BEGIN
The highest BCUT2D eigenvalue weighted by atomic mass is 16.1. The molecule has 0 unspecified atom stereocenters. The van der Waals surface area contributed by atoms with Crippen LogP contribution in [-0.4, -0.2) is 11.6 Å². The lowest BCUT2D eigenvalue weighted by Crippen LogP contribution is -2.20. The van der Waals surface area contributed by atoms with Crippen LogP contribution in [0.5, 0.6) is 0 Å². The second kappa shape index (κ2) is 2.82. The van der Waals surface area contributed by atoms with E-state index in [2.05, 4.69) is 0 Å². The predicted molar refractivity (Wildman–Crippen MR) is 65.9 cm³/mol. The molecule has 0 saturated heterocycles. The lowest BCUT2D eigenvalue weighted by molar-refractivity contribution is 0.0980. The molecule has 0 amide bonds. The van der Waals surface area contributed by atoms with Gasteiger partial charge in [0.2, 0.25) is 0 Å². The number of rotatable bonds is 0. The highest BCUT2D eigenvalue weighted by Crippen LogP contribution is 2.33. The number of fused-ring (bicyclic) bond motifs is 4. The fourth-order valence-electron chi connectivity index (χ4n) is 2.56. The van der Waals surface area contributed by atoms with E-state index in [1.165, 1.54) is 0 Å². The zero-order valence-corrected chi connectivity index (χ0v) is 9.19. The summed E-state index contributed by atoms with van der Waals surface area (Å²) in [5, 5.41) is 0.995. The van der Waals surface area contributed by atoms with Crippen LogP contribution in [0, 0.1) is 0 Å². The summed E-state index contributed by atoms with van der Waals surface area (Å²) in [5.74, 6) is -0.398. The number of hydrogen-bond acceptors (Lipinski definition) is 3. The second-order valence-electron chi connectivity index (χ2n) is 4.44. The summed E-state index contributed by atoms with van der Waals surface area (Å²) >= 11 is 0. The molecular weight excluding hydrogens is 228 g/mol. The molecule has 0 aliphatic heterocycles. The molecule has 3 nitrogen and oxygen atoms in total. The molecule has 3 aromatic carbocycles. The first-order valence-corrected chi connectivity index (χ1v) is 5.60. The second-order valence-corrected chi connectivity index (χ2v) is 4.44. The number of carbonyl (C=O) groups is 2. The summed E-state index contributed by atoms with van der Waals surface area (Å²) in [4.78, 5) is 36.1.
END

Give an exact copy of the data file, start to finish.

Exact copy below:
The highest BCUT2D eigenvalue weighted by atomic mass is 16.1. The molecule has 0 unspecified atom stereocenters. The van der Waals surface area contributed by atoms with Crippen LogP contribution in [-0.4, -0.2) is 11.6 Å². The lowest BCUT2D eigenvalue weighted by Crippen LogP contribution is -2.20. The van der Waals surface area contributed by atoms with Crippen LogP contribution in [0.5, 0.6) is 0 Å². The second kappa shape index (κ2) is 2.82. The van der Waals surface area contributed by atoms with E-state index in [2.05, 4.69) is 0 Å². The predicted molar refractivity (Wildman–Crippen MR) is 65.9 cm³/mol. The molecule has 0 saturated heterocycles. The lowest BCUT2D eigenvalue weighted by molar-refractivity contribution is 0.0980. The molecule has 0 amide bonds. The van der Waals surface area contributed by atoms with Gasteiger partial charge in [0.2, 0.25) is 0 Å². The number of rotatable bonds is 0. The highest BCUT2D eigenvalue weighted by Crippen LogP contribution is 2.33. The number of fused-ring (bicyclic) bond motifs is 4. The fourth-order valence-electron chi connectivity index (χ4n) is 2.56. The van der Waals surface area contributed by atoms with E-state index in [1.165, 1.54) is 0 Å². The zero-order valence-corrected chi connectivity index (χ0v) is 9.19. The summed E-state index contributed by atoms with van der Waals surface area (Å²) in [5, 5.41) is 0.995. The van der Waals surface area contributed by atoms with Crippen LogP contribution in [0, 0.1) is 0 Å². The summed E-state index contributed by atoms with van der Waals surface area (Å²) in [5.74, 6) is -0.398. The number of hydrogen-bond acceptors (Lipinski definition) is 3. The second-order valence-electron chi connectivity index (χ2n) is 4.44. The summed E-state index contributed by atoms with van der Waals surface area (Å²) >= 11 is 0. The molecular weight excluding hydrogens is 228 g/mol. The molecule has 0 aliphatic heterocycles. The molecule has 3 nitrogen and oxygen atoms in total. The molecule has 3 aromatic carbocycles. The first-order valence-corrected chi connectivity index (χ1v) is 5.60. The second-order valence-corrected chi connectivity index (χ2v) is 4.44. The number of carbonyl (C=O) groups is 2. The summed E-state index contributed by atoms with van der Waals surface area (Å²) in [4.78, 5) is 36.1.